NASA Spots Dwarf Galaxy 'Peekaboo,' a Time Machine to the Young Universe

The primordial cluster is in our neighborhood, cosmically speaking, but looks more like something from the dawn of time.

Eric Mack Contributing Editor
Eric Mack has been a CNET contributor since 2011. Eric and his family live 100% energy and water independent on his off-grid compound in the New Mexico desert. Eric uses his passion for writing about energy, renewables, science and climate to bring educational content to life on topics around the solar panel and deregulated energy industries. Eric helps consumers by demystifying solar, battery, renewable energy, energy choice concepts, and also reviews solar installers. Previously, Eric covered space, science, climate change and all things futuristic. His encrypted email for tips is ericcmack@protonmail.com.
Expertise Solar, solar storage, space, science, climate change, deregulated energy, DIY solar panels, DIY off-grid life projects. CNET's "Living off the Grid" series. https://www.cnet.com/feature/home/energy-and-utilities/living-off-the-grid/ Credentials
  • Finalist for the Nesta Tipping Point prize and a degree in broadcast journalism from the University of Missouri-Columbia.
Eric Mack
2 min read

Tiny galaxy HIPASS J1131–31 (also known as "Peekaboo") peeks out from behind the glare of star TYC 7215-199-1, a Milky Way star positioned between Hubble and the galaxy. One hundred years ago, this fast-moving foreground star would have appeared directly in the line of sight, and the galaxy wouldn't have been detectable at all.

NASA, ESA, I.Karachentsev, A. Pagan

NASA's Hubble Space Telescope has emerged victorious in a cosmic game of hide-and-seek with an odd dwarf galaxy. 

Astronomers say they've discovered a small galaxy that was largely obscured by the bright light of a star in the foreground, but now is becoming more visible as that fast-moving star has shifted its position in recent decades. They've appropriately dubbed the galaxy "Peekaboo." And it turns out to be an unlikely portal back to what galaxies were like in the earliest eons of the universe. 

Peekaboo is only 20 million light-years away, which is pretty close to us for a galaxy, but it has the characteristics of a far more primordial and simple galaxy. Specifically, it's what scientists call "extremely metal poor," which means it is made largely of hydrogen and helium and lacking the heavier elements that make up our world and life itself, such as carbon, oxygen and iron.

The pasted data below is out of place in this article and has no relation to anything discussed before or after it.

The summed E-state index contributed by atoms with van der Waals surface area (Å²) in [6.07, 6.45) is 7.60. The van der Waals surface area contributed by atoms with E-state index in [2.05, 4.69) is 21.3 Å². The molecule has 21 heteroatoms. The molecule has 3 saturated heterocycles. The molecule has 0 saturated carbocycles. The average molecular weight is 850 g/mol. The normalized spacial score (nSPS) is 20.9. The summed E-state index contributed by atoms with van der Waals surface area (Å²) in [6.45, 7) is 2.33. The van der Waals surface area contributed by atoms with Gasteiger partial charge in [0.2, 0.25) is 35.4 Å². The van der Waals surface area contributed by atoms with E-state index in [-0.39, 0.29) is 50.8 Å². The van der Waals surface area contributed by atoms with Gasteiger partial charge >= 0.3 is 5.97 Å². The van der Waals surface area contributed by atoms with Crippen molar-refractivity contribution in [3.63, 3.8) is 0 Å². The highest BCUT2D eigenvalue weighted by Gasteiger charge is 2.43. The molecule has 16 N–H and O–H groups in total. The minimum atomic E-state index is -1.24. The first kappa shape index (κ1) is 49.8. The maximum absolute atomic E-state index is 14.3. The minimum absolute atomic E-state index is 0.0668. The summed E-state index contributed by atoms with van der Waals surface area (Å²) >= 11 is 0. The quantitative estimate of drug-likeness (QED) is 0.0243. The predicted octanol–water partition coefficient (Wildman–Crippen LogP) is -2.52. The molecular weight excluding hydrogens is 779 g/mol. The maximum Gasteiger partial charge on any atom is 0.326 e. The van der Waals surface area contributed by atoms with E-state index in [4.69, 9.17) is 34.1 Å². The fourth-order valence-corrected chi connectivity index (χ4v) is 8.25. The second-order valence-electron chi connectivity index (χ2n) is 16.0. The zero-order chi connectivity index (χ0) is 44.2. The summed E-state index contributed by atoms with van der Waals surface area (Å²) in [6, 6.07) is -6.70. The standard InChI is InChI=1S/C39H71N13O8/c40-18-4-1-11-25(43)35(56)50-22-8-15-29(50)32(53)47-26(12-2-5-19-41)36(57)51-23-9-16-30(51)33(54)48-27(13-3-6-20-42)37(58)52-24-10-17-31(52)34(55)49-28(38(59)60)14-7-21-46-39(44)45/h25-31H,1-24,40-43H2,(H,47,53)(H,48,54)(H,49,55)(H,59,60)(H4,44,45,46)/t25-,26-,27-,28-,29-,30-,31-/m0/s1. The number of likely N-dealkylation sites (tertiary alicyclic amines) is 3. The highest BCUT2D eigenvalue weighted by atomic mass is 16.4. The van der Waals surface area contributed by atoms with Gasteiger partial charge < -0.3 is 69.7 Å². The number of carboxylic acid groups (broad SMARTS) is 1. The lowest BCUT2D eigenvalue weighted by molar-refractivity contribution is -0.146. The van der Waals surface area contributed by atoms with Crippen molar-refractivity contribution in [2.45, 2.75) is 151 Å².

The earliest galaxies that formed not long after the Big Bang are thought to have been extremely metal poor, but most such galaxies are billions of light-years away. Peekaboo is just around the corner, comparatively, and surrounded by galaxies like our own that are far more metal-rich.

"Uncovering the Peekaboo Galaxy is like discovering a direct window into the past, allowing us to study its extreme environment and stars at a level of detail that is inaccessible in the distant, early universe," Space Telescope Science Institute astronomer Gagandeep Anand, co-author of a new study on Peekaboo, said in a statement.

The study will be published in an upcoming issue of Monthly Notices of the Royal Astronomical Society.

Peekaboo has shown up in previous astronomical observations over 20 years ago as a region of cold hydrogen, but later observations suggested there was actually a compact galaxy hiding behind the star TYC 7215-199-1. Finally, Hubble was able to zoom in on 60 stars within the galaxy. Hubble's observations combined with metallicity data from the Southern African Large Telescope, revealed Peekaboo to be a true outlier. 

"At first we did not realize how special this little galaxy is," added co-author Bärbel Koribalski, an astronomer at Australia's national science agency CSIRO. "Now with combined data from the Hubble Space Telescope, the Southern African Large Telescope (SALT), and others, we know that the Peekaboo Galaxy is one of the most metal-poor galaxies ever detected."

Peekaboo is akin to having something like a museum of the dawn of time located just down the street, and Anand says it's likely to be the subject of much study in years to come.

"Due to Peekaboo's proximity to us, we can conduct detailed observations, opening up possibilities of seeing an environment resembling the early universe in unprecedented detail."